Get Out Of Your Own Way

So, you are an actor? Congratulations. A noble and storied profession. Well, “profession” might be a stretch. Nonetheless, my dear actor, you are a gem. A treasure. You move people. Change lives. Teach lessons.

If you are working.

Are you working?

Are you working as often as you want to?

Are you in your own way?

One thing that gets in my way, or at least used to, was my messaging. The voices inside my head said things like: “You don’t want an agent,” “Agents are jerks,” “You aren’t funny,” “You can’t do camera work,” You aren’t ready,” “You aren’t tall enough,” Your aren’t fit enough…” And on and on.

Then, my friend told me he was moving to NYC. It was early 2011. He had an agent. He kinda looks like me. I kinda look like him. Well, he’s taller…

My friend thought it would be nice if I could “replace” him at his agency. I decided to interview. I went in. The office was shiny. I sat at a small conference table in the back and “performed” a bloody monologue and then read some copy for an agent who was two shades shy of barely amused. I figured that I had blown it and that I was right all along – “Agents are jerks” and “I’m not ready.”

The agent offered to sign me on the spot. That year I shot a cable network pilot, an indie feature, and a short. I also worked with the Seattle Shakespeare Company in a very funny Comedy of Errors (wait…I thought I wasn’t funny). In December of 2011 I started blogging. Sharing. Inspiring. Teaching. Listening. Believing.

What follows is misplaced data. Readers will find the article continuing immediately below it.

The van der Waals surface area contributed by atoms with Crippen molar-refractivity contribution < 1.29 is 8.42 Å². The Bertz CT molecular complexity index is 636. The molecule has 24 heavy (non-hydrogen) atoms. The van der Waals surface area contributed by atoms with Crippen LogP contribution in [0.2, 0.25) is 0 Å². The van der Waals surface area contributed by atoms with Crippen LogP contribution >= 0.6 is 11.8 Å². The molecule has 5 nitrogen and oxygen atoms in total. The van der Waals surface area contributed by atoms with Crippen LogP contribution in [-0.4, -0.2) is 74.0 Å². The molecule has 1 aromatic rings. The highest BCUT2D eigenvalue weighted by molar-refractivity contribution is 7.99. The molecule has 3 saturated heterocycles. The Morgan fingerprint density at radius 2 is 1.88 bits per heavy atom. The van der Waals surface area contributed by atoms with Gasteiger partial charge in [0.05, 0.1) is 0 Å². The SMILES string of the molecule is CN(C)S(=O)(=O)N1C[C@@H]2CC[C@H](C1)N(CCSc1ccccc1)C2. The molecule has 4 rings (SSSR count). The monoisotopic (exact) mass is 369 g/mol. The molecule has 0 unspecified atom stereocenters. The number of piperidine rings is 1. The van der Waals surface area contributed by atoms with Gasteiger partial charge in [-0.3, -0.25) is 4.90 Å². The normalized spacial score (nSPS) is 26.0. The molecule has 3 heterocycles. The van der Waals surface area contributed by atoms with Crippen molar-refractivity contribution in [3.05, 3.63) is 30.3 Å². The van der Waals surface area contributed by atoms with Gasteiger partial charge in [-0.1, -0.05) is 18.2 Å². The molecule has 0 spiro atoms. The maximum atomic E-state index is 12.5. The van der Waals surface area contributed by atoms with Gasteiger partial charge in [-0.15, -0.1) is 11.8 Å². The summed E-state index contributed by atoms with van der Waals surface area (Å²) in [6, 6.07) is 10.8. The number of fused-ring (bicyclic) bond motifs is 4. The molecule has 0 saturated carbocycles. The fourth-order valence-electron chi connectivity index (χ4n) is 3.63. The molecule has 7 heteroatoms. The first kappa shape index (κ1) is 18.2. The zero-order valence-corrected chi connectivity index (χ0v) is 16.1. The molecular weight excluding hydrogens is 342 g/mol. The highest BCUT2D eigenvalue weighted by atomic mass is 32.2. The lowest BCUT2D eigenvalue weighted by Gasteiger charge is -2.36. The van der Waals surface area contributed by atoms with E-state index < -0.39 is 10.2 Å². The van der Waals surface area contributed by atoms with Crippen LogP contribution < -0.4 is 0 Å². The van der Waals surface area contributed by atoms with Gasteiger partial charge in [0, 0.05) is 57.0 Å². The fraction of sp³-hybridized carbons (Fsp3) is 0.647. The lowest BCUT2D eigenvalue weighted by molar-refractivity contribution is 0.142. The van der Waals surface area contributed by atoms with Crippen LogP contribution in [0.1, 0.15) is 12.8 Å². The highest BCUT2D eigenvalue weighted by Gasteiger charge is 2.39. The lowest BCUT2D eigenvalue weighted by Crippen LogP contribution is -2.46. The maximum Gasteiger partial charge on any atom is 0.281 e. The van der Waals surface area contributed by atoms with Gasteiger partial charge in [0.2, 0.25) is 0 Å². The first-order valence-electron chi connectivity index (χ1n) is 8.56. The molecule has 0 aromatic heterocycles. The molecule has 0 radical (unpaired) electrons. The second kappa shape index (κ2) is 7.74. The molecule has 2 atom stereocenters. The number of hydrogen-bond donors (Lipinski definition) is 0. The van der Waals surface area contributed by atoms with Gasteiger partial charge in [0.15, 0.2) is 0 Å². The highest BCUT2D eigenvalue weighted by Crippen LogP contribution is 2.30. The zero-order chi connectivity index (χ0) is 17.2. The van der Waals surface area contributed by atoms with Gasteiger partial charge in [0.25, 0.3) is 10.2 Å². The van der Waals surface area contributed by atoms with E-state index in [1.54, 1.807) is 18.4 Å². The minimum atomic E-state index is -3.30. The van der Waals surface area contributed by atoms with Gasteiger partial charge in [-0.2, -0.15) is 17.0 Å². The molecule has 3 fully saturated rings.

Something happened in 2011. Yes, I got a few nice gigs, but, more importantly, I changed the message to myself. I can do it. I am funny. I am an artist. I am good enough. I am tall enough. I am enough.

Get out of your own way. There are more than enough obstacles to hurdle along the path already.

4 thoughts on “Get Out Of Your Own Way

  1. Every actor has their own career. It’s SO tempting to compare your breaks, failures, attributes, foibles, etc to those other actors, yet the only person who can be you is you. Your path is yours and yours alone. Make your decisions based on what YOU want and what YOU are capable of. When your “product” is yourself, it doesn’t make sense to imitate someone else. Easy to say, so very difficult to remember sometimes.

  2. Brilliant ideas ~ brilliantly written! The concept of supporting or sabotaging oneself with personal “inner monologue” is exactly what I just covered with my Bellevue College classes. Rather than put into my own less illustrative words. . .would you mind if I share your essay in total with my students? Would credit and highly sing your talented praises along with heartily pushing them to see you in doggy action! On the stage, of course, on the Book-It stage πŸ˜‰

  3. Stella Adler once said that you are an actor whether or not you get the part. That each part can’t tell you if you are an actor or not. It is not theirs to give.
    But that can be hard on occasion. Especially when you’re not working.

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